## Efficient way to find species specific coefficients for a function call

allometric equations for carbon sequestration
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tree biomass equation

Andrew Robinson shows in irebreakeR how to compute tree volume using diameter and height. He creates a function which uses coefficients depending on species and diameter. A simplified version looks like:

funRobinson <- function(species, diameter, height) {
bf_params <- data.frame(species  = c("Spruce", "Oak"),
b0_small = c(26.729,  29.790),
b1_small = c( 0.01189, 0.00997),
b0_large = c(32.516,  85.150),
b1_large = c( 0.01181, 0.00841))
dimensions <- data.frame(diameter   = diameter,
height     = height,
species    = as.character(species),
this_order = 1:length(species))
dimensions <- merge(y=dimensions, x=bf_params, all.y=TRUE, all.x=FALSE)
dimensions <- dimensions[order(dimensions\$this_order, decreasing=FALSE),]
b0 <- with(dimensions, ifelse(diameter <= 20.5, b0_small, b0_large))
b1 <- with(dimensions, ifelse(diameter <= 20.5, b1_small, b1_large))
b0 + b1 * dimensions\$diameter^2 * dimensions\$height
}

For me this method looks straight forward but it creates an additional data.frame which needs to be sorted and calls ifelse twice to distinguish between small (diameter <= 20.5) and large trees. I'm looking for a more efficient way (low memory consumption, execution time) to find species specific coefficients. I would appreciate the possibility to add coefficients for other species without editing the function.

Example data-set and Performance:

dat <- data.frame(species = c("Spruce", "Spruce", "Oak", "Oak", "Fir"),
diameter = c(4,   30,  4,   30,  30),
height  = c(30,  100, 30,  100, 100))
with(dat, funRobinson(species, diameter, height))
#[1]   32.4362 1095.4160   34.5756  842.0500        NA

library(microbenchmark)
microbenchmark(
Robinson = with(dat, funRobinson(species, diameter, height))
)
#Unit: milliseconds
#     expr      min       lq     mean   median       uq      max neval
# Robinson 1.832604 1.860334 1.948054 1.876155 1.905009 3.054021   100

set.seed(0)
size <- 1e5
dat2 <- data.frame(species = sample(c("Spruce", "Oak", "Fir"), size=size, replace = TRUE)
, diameter = runif(size, 1, 50)
, height  = runif(size, 1, 100))

microbenchmark(
Robinson = with(dat2, funRobinson(species, diameter, height))
)
#Unit: milliseconds
#     expr      min       lq     mean   median       uq      max neval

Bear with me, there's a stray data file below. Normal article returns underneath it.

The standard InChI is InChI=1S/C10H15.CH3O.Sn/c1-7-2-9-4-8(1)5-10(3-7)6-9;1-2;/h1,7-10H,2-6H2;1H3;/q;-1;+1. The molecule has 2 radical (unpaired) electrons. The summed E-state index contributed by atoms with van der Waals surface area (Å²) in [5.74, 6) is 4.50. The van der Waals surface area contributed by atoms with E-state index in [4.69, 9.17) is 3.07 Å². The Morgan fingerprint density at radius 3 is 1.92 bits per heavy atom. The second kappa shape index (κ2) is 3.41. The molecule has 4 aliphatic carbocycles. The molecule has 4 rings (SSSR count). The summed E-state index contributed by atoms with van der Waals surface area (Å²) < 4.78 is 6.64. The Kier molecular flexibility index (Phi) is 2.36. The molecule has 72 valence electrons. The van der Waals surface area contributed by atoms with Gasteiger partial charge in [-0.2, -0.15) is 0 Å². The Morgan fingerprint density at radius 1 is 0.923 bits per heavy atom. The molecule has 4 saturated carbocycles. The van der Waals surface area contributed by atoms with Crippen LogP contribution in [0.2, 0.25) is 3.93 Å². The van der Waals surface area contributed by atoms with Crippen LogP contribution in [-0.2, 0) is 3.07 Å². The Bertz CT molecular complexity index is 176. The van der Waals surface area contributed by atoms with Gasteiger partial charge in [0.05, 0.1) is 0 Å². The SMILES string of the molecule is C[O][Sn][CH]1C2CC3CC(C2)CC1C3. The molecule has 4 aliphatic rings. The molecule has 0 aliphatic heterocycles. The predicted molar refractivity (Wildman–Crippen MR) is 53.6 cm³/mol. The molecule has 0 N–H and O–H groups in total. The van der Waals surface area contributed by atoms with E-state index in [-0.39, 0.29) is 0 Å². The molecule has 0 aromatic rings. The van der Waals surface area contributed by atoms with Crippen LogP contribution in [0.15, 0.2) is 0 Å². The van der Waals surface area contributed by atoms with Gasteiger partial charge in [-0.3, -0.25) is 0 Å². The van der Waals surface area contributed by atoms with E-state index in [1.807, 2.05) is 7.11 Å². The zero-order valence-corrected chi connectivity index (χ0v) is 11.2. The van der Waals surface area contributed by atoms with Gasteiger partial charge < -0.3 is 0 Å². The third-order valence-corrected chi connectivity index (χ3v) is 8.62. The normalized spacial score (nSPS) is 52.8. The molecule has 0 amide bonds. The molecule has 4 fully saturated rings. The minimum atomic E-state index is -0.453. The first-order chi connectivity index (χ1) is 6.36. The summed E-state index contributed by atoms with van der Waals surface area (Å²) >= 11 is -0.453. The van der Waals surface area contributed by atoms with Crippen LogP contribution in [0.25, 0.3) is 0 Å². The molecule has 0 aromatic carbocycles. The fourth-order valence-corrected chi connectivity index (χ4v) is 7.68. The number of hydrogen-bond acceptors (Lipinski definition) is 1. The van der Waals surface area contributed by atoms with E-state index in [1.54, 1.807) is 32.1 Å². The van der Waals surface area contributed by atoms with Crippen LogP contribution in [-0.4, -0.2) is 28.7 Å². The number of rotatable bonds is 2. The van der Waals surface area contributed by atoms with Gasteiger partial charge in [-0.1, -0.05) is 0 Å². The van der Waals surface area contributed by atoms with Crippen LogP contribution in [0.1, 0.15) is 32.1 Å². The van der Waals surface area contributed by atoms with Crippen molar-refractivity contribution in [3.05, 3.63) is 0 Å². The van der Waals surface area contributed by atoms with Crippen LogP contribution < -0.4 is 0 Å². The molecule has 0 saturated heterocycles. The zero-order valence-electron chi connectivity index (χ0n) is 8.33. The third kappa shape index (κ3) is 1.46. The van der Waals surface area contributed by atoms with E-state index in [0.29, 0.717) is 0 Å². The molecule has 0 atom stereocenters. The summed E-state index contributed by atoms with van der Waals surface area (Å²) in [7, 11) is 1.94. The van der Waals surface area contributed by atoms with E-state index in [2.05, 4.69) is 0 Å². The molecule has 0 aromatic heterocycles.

# Robinson 203.8171 219.9265 234.0798 227.5911 250.6204 278.9918   100

I guess it's avoiding the data frame but directly calling the values out from a vector (or matrix). And the values called are the same for b0 and b1, so we only need to calculate it once.

Below is a quick attempt, most likely it can be made faster. I basically make 2 matrices for each parameter, and call out the corresponding rows and columns, according to

f2 <- function(species, diameter, height) {
species_avail=c("Spruce", "Oak")
params_b0 = cbind(b0_small = c(26.729,  29.790),
b0_large = c(32.516,  85.150))
rownames(params_b0) = species_avail
params_b1 = cbind(b1_small = c( 0.01189, 0.00997),
b1_large = c( 0.01181, 0.00841))
rownames(params_b1) = species_avail
ROWS = match(species,species_avail)
COLS = +(diameter > 20.5) + 1
idx = cbind(ROWS,COLS)
b0 <- params_b0[idx]
b1 <- params_b1[idx]

b0 + b1 * diameter^2 * height
}

Create data:

set.seed(0)
size <- 1e5
dat2 <- data.frame(species = sample(c("Spruce", "Oak", "Fir"), size=size, replace = TRUE)
, diameter = runif(size, 1, 50)
, height  = runif(size, 1, 100))

check the function returns same thing:

identical(
with(dat2,funRobinson(species, diameter, height)),
with(dat2,f2(species,diameter,height))
)
[1] TRUE

Test:

microbenchmark(
Robinson = with(dat2, funRobinson(species, diameter, height)),
f2 = with(dat2, f2(species, diameter, height))
)

Unit: milliseconds
expr        min        lq      mean    median        uq       max neval
Robinson 249.677157 275.23375 303.97532 298.72475 329.04318 391.53807   100
f2   9.423471  10.16365  13.86918  10.48073  16.06827  65.19541   100
cld
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Some Methods for Calculating Competition Coefficients from , the degree to which an individual of one species affects through competition the growth or is ambiguous concerning the meaning of "utilization function." Generally, A second way to regard the competition coefficient is as a number to be search time for the competitor species, follows also from MacArthur 's system. Efficient way to find species specific coefficients for a function call Andrew Robinson shows in irebreakeR how to compute tree volume using diameter and height. He creates a function which uses coefficients depending on species and diameter.